| '(|a)b' | -"-                                           |
  | '^*'    | -"-                                           |
  | '^+'    | -"-                                           |
  | '^?'    | -"-                                           |
  | '^{n}'  | -"-                                           |
  +---------+-----------------------------------------------+

The Henry Spencer library has a configurable maximum repetition count, by default 255, i.e.

 mysql> SELECT '' rlike 'a{255}';
 +-------------------+
 | '' rlike 'a{255}' |
 +-------------------+
 |                 0 |
 +-------------------+
 1 row in set (0,00 sec)
 mysql> SELECT '' rlike 'a{256}';
 ERROR 1139 (42000): Got error 'invalid repetition count(s)' from regexp

ICU has no such feature, however "steps of the matching engine" can be limited, see ICU Security Features.

Cases Where ICU Raises Error and the Henry Spencer Library Doesn't

  +---------+-----------------------------------------------+
  | Pattern | Error                                         |
  +---------+-----------------------------------------------+
  | '{'     | U_REGEX_RULE_SYNTAX                           +
  | 'a{,n}' | U_REGEX_RULE_SYNTAX                           +
  | 'a{,}'  | U_REGEX_RULE_SYNTAX                           +
  +---------+-----------------------------------------------+

Libraries

ICU regular expressions needs the following libraries in order to work:

i18n
This is the regular expression engine.
uc
This is a common library for all ICU code.
data
This is not code, but information about character sets and collations. Most of it is likely not needed for regular expression matching.

= The Build System

Contents


Build Options

The build scripts will get a new option WITH_ICU which can have the following options:

bundled
Means that we build a version of ICU that is included in our source distribution.
system
Means to use the system-installed libraries. Will obviously not work on systems without standardized package management, i.e. Windows, Mac OS.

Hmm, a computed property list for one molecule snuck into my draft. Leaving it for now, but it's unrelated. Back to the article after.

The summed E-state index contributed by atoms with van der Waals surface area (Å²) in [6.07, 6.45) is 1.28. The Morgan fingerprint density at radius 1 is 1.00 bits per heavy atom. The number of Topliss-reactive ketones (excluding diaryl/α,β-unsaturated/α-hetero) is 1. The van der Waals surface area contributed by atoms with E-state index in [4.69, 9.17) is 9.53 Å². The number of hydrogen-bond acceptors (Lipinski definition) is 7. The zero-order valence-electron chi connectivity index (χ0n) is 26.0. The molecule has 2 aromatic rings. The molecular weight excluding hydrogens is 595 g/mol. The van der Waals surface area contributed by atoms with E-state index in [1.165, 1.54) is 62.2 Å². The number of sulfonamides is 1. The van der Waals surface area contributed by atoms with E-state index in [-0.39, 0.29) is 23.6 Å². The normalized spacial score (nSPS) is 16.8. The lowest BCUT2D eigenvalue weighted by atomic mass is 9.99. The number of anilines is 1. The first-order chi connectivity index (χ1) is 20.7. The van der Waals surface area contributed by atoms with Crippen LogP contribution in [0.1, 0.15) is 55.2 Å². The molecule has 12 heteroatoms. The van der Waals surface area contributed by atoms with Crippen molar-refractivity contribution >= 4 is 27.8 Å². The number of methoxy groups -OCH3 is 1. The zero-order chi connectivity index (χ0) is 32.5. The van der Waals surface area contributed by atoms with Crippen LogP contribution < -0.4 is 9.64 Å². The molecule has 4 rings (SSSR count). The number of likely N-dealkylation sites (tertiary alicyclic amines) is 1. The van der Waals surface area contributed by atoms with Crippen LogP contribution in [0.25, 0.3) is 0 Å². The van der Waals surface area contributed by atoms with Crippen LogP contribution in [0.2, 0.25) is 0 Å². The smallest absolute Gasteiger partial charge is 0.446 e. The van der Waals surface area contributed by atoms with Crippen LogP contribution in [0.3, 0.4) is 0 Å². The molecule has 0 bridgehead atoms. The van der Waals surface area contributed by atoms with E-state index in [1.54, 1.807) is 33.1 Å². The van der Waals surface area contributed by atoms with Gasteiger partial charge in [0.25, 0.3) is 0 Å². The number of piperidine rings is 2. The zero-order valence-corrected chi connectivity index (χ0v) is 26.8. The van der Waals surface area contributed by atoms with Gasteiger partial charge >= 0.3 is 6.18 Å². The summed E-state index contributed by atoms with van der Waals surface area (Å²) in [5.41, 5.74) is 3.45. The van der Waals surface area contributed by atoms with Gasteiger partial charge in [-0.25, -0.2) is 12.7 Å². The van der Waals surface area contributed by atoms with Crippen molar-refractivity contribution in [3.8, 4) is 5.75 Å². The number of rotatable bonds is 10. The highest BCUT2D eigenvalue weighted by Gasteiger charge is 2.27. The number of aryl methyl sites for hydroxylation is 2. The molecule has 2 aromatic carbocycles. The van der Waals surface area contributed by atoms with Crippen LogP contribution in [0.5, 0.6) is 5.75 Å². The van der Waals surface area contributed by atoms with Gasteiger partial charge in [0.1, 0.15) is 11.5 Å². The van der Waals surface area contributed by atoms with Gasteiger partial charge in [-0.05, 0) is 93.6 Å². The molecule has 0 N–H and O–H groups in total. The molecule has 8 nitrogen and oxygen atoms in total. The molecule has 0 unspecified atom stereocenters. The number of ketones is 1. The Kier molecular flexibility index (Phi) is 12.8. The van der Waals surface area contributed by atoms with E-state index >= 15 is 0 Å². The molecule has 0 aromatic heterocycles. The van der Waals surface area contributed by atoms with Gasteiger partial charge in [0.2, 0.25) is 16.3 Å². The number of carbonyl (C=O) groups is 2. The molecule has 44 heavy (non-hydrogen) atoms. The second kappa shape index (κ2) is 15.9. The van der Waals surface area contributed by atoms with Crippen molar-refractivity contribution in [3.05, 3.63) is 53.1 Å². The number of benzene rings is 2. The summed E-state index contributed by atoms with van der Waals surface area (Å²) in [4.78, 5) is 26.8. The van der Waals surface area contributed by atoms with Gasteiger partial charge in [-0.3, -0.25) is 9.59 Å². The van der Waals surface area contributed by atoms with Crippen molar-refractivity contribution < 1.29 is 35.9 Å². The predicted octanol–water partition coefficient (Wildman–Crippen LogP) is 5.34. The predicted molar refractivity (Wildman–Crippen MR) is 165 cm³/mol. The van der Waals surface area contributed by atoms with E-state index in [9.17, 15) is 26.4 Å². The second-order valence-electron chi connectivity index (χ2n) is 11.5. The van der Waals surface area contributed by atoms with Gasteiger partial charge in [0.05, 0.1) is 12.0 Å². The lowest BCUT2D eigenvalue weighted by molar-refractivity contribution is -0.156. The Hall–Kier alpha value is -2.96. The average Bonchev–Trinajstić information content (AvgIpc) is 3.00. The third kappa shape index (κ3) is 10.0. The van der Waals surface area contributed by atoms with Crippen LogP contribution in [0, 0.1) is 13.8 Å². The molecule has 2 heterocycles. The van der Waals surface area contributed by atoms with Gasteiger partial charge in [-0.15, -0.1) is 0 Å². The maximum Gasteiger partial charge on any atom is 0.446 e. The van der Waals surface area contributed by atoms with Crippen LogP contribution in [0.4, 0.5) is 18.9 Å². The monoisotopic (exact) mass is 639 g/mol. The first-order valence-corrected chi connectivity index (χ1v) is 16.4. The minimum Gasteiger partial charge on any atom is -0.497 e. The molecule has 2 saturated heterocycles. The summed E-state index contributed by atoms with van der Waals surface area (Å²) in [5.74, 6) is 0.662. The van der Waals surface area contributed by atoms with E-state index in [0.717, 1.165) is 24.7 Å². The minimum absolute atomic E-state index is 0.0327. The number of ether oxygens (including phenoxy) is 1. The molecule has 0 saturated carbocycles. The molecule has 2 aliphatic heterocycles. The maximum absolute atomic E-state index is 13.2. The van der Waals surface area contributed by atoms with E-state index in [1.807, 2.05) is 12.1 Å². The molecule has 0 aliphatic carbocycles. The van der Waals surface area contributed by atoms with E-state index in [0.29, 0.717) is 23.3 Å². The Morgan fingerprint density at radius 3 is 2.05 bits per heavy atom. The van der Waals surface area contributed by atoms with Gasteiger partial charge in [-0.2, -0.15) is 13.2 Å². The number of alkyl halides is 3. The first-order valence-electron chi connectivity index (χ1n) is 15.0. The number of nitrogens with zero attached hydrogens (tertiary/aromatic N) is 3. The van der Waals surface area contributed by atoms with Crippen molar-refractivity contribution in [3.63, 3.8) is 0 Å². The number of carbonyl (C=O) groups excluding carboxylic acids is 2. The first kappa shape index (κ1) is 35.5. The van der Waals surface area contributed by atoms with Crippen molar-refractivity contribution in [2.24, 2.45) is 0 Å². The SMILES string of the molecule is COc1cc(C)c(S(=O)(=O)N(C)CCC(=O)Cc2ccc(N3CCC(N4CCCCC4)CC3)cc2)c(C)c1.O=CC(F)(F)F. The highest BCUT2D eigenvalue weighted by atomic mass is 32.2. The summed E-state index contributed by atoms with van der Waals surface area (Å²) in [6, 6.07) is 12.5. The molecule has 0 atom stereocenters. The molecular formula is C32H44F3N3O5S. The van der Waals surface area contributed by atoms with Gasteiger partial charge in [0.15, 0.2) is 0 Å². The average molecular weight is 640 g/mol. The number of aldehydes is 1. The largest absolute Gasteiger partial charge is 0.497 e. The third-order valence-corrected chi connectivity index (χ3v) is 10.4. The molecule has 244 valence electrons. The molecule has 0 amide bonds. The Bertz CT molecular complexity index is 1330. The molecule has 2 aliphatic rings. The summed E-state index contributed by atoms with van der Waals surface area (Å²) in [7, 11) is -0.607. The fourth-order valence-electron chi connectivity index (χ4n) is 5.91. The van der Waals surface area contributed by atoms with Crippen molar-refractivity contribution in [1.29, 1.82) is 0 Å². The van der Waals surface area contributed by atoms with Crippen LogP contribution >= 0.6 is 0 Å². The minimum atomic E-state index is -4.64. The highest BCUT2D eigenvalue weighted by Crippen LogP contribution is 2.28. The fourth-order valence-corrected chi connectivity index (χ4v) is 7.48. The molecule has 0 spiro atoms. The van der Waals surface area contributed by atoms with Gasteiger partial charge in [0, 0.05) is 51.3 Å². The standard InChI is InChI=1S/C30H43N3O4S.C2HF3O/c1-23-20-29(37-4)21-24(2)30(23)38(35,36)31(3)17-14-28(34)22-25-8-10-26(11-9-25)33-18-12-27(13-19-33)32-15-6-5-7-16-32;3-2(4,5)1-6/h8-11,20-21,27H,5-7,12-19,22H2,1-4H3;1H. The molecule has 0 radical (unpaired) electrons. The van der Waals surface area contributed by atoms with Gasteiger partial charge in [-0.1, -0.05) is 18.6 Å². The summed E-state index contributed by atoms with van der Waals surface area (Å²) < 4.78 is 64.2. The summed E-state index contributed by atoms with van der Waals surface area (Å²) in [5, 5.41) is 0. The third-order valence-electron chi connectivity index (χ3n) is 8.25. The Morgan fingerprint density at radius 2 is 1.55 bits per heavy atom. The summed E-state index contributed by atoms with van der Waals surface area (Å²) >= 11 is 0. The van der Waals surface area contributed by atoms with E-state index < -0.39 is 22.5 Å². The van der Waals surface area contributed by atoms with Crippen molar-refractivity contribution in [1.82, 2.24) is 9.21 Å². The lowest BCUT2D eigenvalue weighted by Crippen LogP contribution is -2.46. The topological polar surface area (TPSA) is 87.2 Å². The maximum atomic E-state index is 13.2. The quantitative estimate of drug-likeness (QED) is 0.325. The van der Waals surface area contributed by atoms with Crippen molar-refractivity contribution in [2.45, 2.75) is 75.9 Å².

path to library
This option allows to build the server with a path to a custom location for the ICU libraries. Feedback is needed from the build team whether this options should be supported on Windows. Otherwise the only supported option on Windows will be 'bundled'.

Removal of Henry Spencer Library

The Henry Spencer library will still remain in the source code as the rapid plugin and mysqltest binary link against it. However, it has been removed from INCLUDE_DIRECTORIES, so no other component of the source code can include it without explicitly adding it.

The Item_func_regex class has been completely removed.

API Usages

MySQL will use the C API exclusively, for the following reasons.

  • The C API is stable, meaning that users can upgrade their ICU libraries to a newer version than their OS distribution supplies. This is something we will encourage.
  • MySQL is built with C++11, while the ICU C++ headers use C++03. These options are not compatible on Sun Studio. Only C linkage can be used.
  • The C++ API takes UTF-8 strings, converting them internally to UTF-16. They are then converted back to UTF-8 upon return. With the C API we only convert to UTF-16 once, and the resulting UTF-16 strings can be handled by MySQL and only get converted when necessary.

Class diagram

The new functions will get a common base class in Item_regexp_func, and each function is represented by a subclass of this function.

Versions Supported

The ICU libraries that are part of package systems are compiled with the option U_ICU_ENTRY_POINT_RENAME, meaning that all entry points are extended with the major version number, e.g. uregex_start becomes uregex_start_55. In practice this means that MySQL can never load a different ICU library version than the one it was built for. This is perfectly normal and is handled by the package maintainers.